Saturday, 14 February 2009

The world's first climate refugees

Lying off the coast of Papua New Guinea, the Carteret Islands are slowly being engulfed by a rising sea. Follow Dan Box's weekly blog as he journeys to meet the Carteret Islanders - the first people to be officially labelled as climate change refugees.

The people of the Carterets Islands are the first entire people to officially be evacuated because of climate change. As the sea level rises their drinking water and crops have been poisoned by salt and one entire island has been cut in half by the waves. The 1000 Islanders are now being evacuated and their home abandoned to the waves ...

And yet in the 'West' this unprecedented event remains widely ignored.

How much longer can we afford to stick our heads in the sand?

Sunday, 16 November 2008

Shell's dirty business in Nigeria

God help Africa. I don't know who else ever will ...

A victory in the battle against pesticides

An environmental campaigner yesterday won a landmark victory against the government in a long-running legal battle over the use of pesticides. The high court ruled that Georgina Downs, who runs the UK Pesticides Campaign, had produced "solid evidence" that people exposed to chemicals used to spray crops had suffered harm.

The court said the government had failed to comply with a European directive designed to protect rural communities from exposure to the toxins. It said the environment department, Defra, must reassess its policy and investigate the risks to people who are exposed. Defra had argued that its approach to the regulation and control of pesticides was "reasonable, logical and lawful".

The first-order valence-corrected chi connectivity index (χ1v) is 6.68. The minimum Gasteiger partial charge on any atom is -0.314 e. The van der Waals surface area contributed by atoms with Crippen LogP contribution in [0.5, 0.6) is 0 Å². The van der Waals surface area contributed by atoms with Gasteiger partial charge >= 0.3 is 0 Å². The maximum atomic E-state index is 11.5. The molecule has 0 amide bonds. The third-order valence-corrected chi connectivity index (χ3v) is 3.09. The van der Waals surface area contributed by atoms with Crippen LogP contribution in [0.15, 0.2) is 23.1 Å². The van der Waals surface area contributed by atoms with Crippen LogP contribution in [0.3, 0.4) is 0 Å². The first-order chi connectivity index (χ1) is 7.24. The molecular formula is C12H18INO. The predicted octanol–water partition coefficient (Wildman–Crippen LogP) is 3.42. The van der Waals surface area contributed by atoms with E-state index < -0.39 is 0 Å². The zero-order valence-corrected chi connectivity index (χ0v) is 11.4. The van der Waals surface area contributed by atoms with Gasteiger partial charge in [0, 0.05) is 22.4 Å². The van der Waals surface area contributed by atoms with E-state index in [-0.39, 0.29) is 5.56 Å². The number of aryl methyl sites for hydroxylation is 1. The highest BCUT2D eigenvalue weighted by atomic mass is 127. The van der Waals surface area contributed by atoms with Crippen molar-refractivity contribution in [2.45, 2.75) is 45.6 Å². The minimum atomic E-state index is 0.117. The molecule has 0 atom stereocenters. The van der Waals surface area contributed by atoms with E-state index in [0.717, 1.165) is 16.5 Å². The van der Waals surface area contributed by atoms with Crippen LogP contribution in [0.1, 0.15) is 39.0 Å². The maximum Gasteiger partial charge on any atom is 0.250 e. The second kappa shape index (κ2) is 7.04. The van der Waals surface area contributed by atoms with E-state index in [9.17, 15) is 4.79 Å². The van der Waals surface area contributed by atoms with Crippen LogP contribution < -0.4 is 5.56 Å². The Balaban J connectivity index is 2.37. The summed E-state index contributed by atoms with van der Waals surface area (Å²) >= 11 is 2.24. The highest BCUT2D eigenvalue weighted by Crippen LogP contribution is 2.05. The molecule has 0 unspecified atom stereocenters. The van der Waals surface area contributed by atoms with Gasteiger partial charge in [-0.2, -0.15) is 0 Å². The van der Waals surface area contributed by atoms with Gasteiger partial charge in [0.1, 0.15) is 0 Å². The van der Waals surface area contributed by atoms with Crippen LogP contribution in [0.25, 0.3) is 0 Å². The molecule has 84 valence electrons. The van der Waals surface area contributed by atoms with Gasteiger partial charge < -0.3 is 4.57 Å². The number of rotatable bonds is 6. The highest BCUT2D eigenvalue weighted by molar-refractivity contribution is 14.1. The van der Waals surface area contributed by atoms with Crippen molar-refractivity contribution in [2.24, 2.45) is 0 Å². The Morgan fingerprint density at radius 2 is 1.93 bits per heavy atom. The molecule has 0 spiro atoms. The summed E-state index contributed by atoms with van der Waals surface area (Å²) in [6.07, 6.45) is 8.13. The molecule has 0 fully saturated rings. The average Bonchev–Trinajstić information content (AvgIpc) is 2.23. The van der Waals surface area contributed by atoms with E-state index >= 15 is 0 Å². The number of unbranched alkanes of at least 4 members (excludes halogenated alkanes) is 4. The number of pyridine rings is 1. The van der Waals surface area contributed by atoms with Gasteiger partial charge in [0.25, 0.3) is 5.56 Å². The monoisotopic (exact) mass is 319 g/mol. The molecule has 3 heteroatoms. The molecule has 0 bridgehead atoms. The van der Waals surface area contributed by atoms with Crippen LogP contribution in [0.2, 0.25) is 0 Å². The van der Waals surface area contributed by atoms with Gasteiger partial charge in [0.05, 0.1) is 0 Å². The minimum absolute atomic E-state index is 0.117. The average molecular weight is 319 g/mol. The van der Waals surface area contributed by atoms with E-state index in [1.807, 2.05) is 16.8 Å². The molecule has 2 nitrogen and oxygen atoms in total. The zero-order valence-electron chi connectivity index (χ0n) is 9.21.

Downs, who lives on the edge of farmland near Chichester, West Sussex, launched her campaign in 2001. The judge described how she was first exposed to pesticide spraying at the age of 11 "and began to suffer from ill health, in particular flu-like symptoms, a sore throat, blistering and other problems".

Downs said the government had failed to address the concerns of people living in the countryside "who are repeatedly exposed to mixtures of pesticides and other chemicals throughout every year, and in many cases, like mine, for decades". People were not given prior notification about what was to be sprayed near their homes and gardens, she said.

In his ruling, Mr Justice Collins highlighted that the 1986 Control of Pesticides Regulations states that beekeepers must be given 48 hours notice if pesticides harmful to bees are to be used. The judge said: "It is difficult to see why residents should be in a worse position."

Speaking after the ruling, Downs said her seven-year battle was over "one of the biggest public health scandals of our time". She called on Gordon Brown to block any Defra appeal. "The government "should now just admit that it got it wrong, apologise and actually get on with protecting the health and citizens of this country".

The case centred on the way the government assesses the risk posed by pesticides. The current method is based on occasional, short-term exposure to a "bystander" and assumes that individuals would be exposed to an individual pesticide during a single pass.